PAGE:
MYSTERY SOUNDS: Artemesia Black's Sabine Heusler and Kenny Schick conjure up ghostly sounds.
Mountain View's Artemesia Black summon truly spirited music
By Steve Palopoli
THE duo behind Artemesia Black are as fascinated by the Winchester Mystery House as everybody else.
"I actually wanted to get a job there when I first moved here," says Sabine Heusler, an Australian transplant who settled in the South Bay last year.
Meanwhile, Kenny Schick, who grew up in Mountain View, has been through it plenty of times.
"I've always fantasized about, you know, drifting off from the pack, and then you're on your own," he says.
The difference is that Heusler and Schick don't just want to tour the Winchester Mystery House, or man the souvenir shop. They want to play there. It's kind of a goal, even. In fact, they'd like to take their spooky-pretty acoustic songs—"alternative gothic swamp lullabies," by their own reckoning—on a tour of historic houses across the country. It's an idea that came up one day on a bike ride to Mountain View's Rengstorff House, which beginning in the 1960s began to get a reputation for freaky supernatural activity.
"I said, 'Wouldn't this be a great place to do a gig, and have people come dressed up?'" remembers Schick. The Historic House Fantasy Tour was born.
"Sabine's music is perfect for it, too," he says, "because a lot of these houses come with ghost stories."
And that's exactly what Heusler writes for Artemesia Black—ghost stories. Not just for an occasional song here or there, but all of them.
"Really, the whole thing is about ghosts," says Heusler, "and people not being forgotten. I think my take on the whole ghost thing is that they're just people. But a lot of people don't realize the songs are about ghosts.
"Her lyrics are cryptic enough that you might not know," says Schick.
Maybe not, but clues are likely to jump out to even the most casual listener. "You lost your head back in Spain, you blame me," Heusler sings on "Rosie," from Artemesia Black's recent album. Or on "Maryjanes": "They say I fell, they say I drowned or something."
For a woman who writes and sings ghost stories, what happens to the normally reserved Heusler onstage couldn't be more apt. "Her first big show, I was like 'What has gotten into her?'" says Schick.
"I think I get possessed, actually," she admits. "When I get onstage, I become someone else."
It's taken a while for her to get to this point, though. For years, Heusler wrote songs only for herself, and dreaded even telling anyone about their existence. She met Schick over the Internet in 2006, while he was planning a trip to Austrailia. After months of corresponding by email—including some marathon 10-hour writing sessions—she came clean about her musical output, and sent him a tape—as in, an actual cassette. Which wasn't easy for her, since she knew that besides his work as a solo artist he'd played in dozens of bands here, including the somewhat legendary San Jose band Dot 3, and other popular Bay Area bands like Neosoreskin, the Brownies and Curveball.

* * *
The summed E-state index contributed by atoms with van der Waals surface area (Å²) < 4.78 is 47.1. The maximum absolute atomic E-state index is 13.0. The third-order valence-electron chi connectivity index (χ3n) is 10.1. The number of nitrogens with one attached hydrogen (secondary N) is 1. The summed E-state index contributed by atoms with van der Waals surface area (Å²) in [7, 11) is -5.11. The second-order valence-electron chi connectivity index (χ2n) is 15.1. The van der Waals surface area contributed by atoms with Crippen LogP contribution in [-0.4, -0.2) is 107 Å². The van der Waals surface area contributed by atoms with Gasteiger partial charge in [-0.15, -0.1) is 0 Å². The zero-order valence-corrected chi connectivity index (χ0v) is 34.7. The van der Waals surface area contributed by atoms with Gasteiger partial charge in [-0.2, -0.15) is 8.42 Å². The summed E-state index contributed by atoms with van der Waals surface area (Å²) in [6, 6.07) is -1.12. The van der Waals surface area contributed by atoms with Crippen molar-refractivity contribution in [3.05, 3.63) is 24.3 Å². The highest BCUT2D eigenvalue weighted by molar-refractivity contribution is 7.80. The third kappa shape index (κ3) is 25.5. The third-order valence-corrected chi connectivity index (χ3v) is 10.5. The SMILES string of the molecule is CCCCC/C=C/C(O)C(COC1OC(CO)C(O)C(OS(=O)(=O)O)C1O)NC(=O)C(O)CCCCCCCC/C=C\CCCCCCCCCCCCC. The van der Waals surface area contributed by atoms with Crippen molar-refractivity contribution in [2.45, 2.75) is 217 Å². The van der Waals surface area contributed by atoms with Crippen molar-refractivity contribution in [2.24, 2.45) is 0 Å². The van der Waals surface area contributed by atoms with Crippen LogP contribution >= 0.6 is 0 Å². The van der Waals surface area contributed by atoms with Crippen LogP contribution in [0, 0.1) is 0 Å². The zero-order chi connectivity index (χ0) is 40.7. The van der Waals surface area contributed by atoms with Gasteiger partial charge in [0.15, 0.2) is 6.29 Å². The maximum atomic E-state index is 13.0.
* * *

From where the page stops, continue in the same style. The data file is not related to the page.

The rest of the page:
"I thought I put my foot in my mouth: 'What did you tell him that for?'" she says. "I got the cassette in the mail," Schick remembers, "and she had talked it down so much, I was expecting utter rubbish. And I have to be honest about everything. I waited two or three days to listen. It blew me away."
Finally, Schick traveled to her hometown of Melbourne, and they moved in together. When he had to return to the States to take care of his elderly father, she followed. They took Artemesia Black on the road for a 2 1/2 month tour of the United States that was difficult for Heusler, who was still getting over her stage jitters and didn't find noisy coffeehouses a great showcase for her music. When they got back, they decided to take a different approach, setting up events that provide a proper setting for acoustic music and room to indulge their theatrical, dark-carnival style.
"I love going to see theatrical bands like the Dresden Dolls," says Heusler. "I thought, I want to do something like that, something a little extra. I love the whole dressing up thing, I've always loved that."
The Theatre on San Pedro Square, where they'll perform their first show with a full band on Friday, may not be the Winchester Mystery House, but it suits them. Though Schick's background is in loud and heavy electric bands, he sees Artemesia Black fitting in with an acoustic scene that has allowed unplugged acts like Gillian Welsh and Iron and Wine to find huge audiences. These are the people they feel a connection to, and would love to play with.
"And Nick Drake, of course," says Heusler. "If his ghost would come back."
ARTEMESIA BLACK perform at Theatre on San Pedro Square, 29 N. San Pedro Street, on Friday (July 17) at 7pm. Hang Jones opens. Tickets are $12. (408.306.2356)
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